Last year, in the United States alone, there were roughly 213,000 new lung cancer cases. Some 85 percent of these are non-small cell lung cancers. Most of these, if detected early, are treated by surgically removing tumors. But there are differences in treatment response between individuals. Some benefit from chemotherapy after surgery while others may not require it.
 
The LungExpress Dx test is intended to help physicians select those patients who will benefit most from chemotherapy treatment after surgery. By identifying these patients, the researchers say, it may be possible to narrow the group of patients who get chemotherapy, sparing those who don’t need it from an expensive and highly toxic treatment.
 
“This test has the potential to make an immediate impact upon patient care by providing a more significant understanding of each patient’s lung cancer, thus resulting in better-informed, more appropriate treatment decisions,” Frances Shepherd, chair of the National Cancer Institute of Canada Clinical Trials Group Lung Cancer Site and who helped develop the UHN test, said in a statement. “We are moving much closer to the ultimate goal of personalized medicine.”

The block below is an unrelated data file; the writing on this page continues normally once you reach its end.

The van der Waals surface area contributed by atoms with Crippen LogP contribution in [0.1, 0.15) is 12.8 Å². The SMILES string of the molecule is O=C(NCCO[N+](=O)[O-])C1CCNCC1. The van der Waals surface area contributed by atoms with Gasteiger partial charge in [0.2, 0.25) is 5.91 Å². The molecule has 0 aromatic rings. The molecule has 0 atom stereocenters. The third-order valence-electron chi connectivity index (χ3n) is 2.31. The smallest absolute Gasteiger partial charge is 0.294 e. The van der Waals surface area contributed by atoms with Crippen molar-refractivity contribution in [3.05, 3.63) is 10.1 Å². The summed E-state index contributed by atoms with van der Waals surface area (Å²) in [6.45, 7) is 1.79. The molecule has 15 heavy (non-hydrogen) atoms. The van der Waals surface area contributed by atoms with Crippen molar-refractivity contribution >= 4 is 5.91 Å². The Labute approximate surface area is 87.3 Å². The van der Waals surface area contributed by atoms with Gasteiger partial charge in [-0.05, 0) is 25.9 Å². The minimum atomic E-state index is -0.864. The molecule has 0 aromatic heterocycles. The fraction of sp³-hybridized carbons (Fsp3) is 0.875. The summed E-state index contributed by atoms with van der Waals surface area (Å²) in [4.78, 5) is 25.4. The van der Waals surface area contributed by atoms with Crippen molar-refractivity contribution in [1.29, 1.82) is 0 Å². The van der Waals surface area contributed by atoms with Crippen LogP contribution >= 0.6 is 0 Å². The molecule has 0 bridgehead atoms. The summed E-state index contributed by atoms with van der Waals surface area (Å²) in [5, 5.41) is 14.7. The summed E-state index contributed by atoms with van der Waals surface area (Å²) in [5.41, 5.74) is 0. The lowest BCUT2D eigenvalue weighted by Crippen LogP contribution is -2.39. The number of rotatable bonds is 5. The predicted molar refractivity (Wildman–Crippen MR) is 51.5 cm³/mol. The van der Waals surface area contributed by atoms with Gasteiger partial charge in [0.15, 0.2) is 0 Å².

Gene Express Licenses USF IP for Lung Cancer Predictive Test
 
Gene Express said this week that it has licensed technology from the University of South Florida that it will use to develop a prognostic test to be used in the treatment of lung cancer.
 
The company licensed gene expression technology related to the ERCC1 and RRM1 genes from USF’s Division of Patents & Licensing Research Office.
 
USF researchers have found that ERCC1 activity can be used to predict survival in patients with non-small cell lung cancer and have found that RRM1 is a determinant of malignant behavior in NSCLC.
 
Gene Express said USF’s scientists have determined that knowing the level of expression of RRM1 allows for better-informed decisions than currently used predictors of tumor stage, performance status, and weight loss.
 
The Toledo, Ohio-based company said it plans to develop the prognostic test and commercialize it over the next two years.
 
Gene Express expects to complete clinical validation to correlate gene expression with chemoresistance for cisplatin treatment and to submit a 510(k) class II prognostic test to the US Food and Drug Administration by May 2009. The firm hopes to obtain approval from the FDA by August 2009 and have the test on the market by the end of next year.